Can you trust a refurbished phone or laptop? 5 questions to ask before you buy – CNET

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Refurnished devices can save you a bundle.


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Buying a used phone or laptop is an easy way to save some money when purchasing pricy electronics. While there are plenty of sites where you can buy a used gadget directly from the current owner, it’s hard to know exactly what you’re getting when doing so. 

That’s not to say that buying a used device from someone on Swappa or eBay isn’t a good idea — both sites have buyer protection policies to ensure you get what you paid for. However, you have another option: Buy a refurbished phone or laptop. 

There are some important questions you should ask yourself when browsing through a refurbished store, regardless if it’s Apple or Gazelle. Here are the top factors to consider. 

What is a refurbished phone or laptop, exactly?

When you sell or trade-in your old gadgets to a company like Gazelle, Best Buy or even your wireless carrier, it will go through an evaluation process. If it’s a newer device and in working order, odds are it will go through a refurbishing process and end up being sold as a used or refurbished device. 

But each company approaches how it refurbishes and ensures a phone or laptop will keep working. For example, Apple classifies all of its refurbished devices as “like new,” after every device is cleaned, any faulty parts are replaced and the device is thoroughly tested. A refurbished iPhone ($900 at Boost Mobile) comes with a new battery and housing. 

Amazon’s Renewed program for refurbished products takes a similar approach by inspecting, testing and repairing broken parts. Amazon guarantees the battery has 80% capacity and cautions that you may see some scratches on the exterior of Renewed products. 

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There are plenty of refurbished options available. 


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Is there a return policy for refurbished phones, laptops and other electronics?

Whether a device is brand new or refurbished, lemons happen. It’s possible a device won’t turn on or work as expected. Some companies like Gazelle and Amazon don’t replace a device’s housing, so you’ll get a phone or laptop with some cosmetic damage. Gazelle does a good job explaining what you should expect when buying a phone in fair condition and even provides example photos. 

To be clear, the photos aren’t of the device you’ll be buying, but serve as examples of what the different levels of wear and tear look like on devices it sells. But what happens if you get a phone that has more damage (although it still works just fine) than you were expecting? 

In most cases, you should be able to return a device you aren’t happy with. I suggest looking through the site’s FAQ or policies, often linked to at the bottom of the site, to find the return policy. If you’re having a hard time finding it, a Google search that includes the site’s name and return policy (for example, “Gazelle return policy”) usually will get you to the right place.

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Extended warranties might be a good idea. 


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What kind of warranty applies to refurbished devices?

Just because a device is refurbished doesn’t mean it shouldn’t come with a warranty. Things happen, components quit working and if a company wants you to feel confident in your purchase, it should offer some sort of warranty beyond the return period.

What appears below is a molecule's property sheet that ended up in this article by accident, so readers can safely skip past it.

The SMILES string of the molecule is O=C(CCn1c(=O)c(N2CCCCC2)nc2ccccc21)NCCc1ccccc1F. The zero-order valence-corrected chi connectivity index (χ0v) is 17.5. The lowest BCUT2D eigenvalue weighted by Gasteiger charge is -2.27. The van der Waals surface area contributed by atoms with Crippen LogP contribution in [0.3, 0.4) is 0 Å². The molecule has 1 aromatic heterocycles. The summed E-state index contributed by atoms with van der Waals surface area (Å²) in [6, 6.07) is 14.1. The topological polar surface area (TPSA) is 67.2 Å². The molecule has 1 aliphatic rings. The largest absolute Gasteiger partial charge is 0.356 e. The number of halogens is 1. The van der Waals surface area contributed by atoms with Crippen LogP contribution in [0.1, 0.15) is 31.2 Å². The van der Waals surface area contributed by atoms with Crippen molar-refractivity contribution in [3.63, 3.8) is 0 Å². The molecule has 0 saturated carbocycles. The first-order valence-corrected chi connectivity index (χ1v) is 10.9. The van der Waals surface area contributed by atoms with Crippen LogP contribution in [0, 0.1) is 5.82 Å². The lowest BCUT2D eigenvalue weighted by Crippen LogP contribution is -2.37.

All of Apple’s refurbished products come with a standard one-year warranty. Gazelle has a 30-day return policy that’s also considered the warranty, but sells an extra year of protection with an extended warranty that also covers accidental damage. Prices start at $55 depending on the device. For comparison, AT&T wireless charges $8.99 a month for a similar service. 

Amazon offers a 90 satisfaction guarantee during which you can return a Renewed device for a refund. 

As you can see, warranties for second-hand gadgets vary wildly. Take a few extra minutes to research what a vendor’s policy is before clicking that checkout button. 

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Does the phone work with your carrier?


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Will a refurbished phone work with my carrier?

When browsing refurbished phones, pay close attention to any carrier limitations. Refurbished sites like Apple, Amazon or Gazelle clearly state which carrier the device is intended to be used on, or if it’s unlocked and can be used on any carrier. 

This is an important step when shopping for a phone, new or used. If you buy a phone locked to Verizon and want to use it on T-Mobile, you’re likely going to run into issues. There is a possibility you can call a carrier to unlock a phone for you, but you can save yourself time and buy a phone that works with your carrier of choice. 

Do accessories come with refurbished products or do I buy those separately?

If a product listing doesn’t list everything that’s included with your purchase, such as a charger or cable, I recommend reaching out to the company or seller and asking what’s included. 

Apple ships everything you need to use the device. Most important of which is, a charger. As does Amazon, but the charger may not be the official charger that would come with the phone or laptop were it a brand new purchase.

If you’re comfortable with the idea of buying a refurbished phone or laptop, remember that you can save even more money by selling your device to the very companies that sell refurbished products. Can I offer some personal advice? Never buy or sell these seven used tech devices.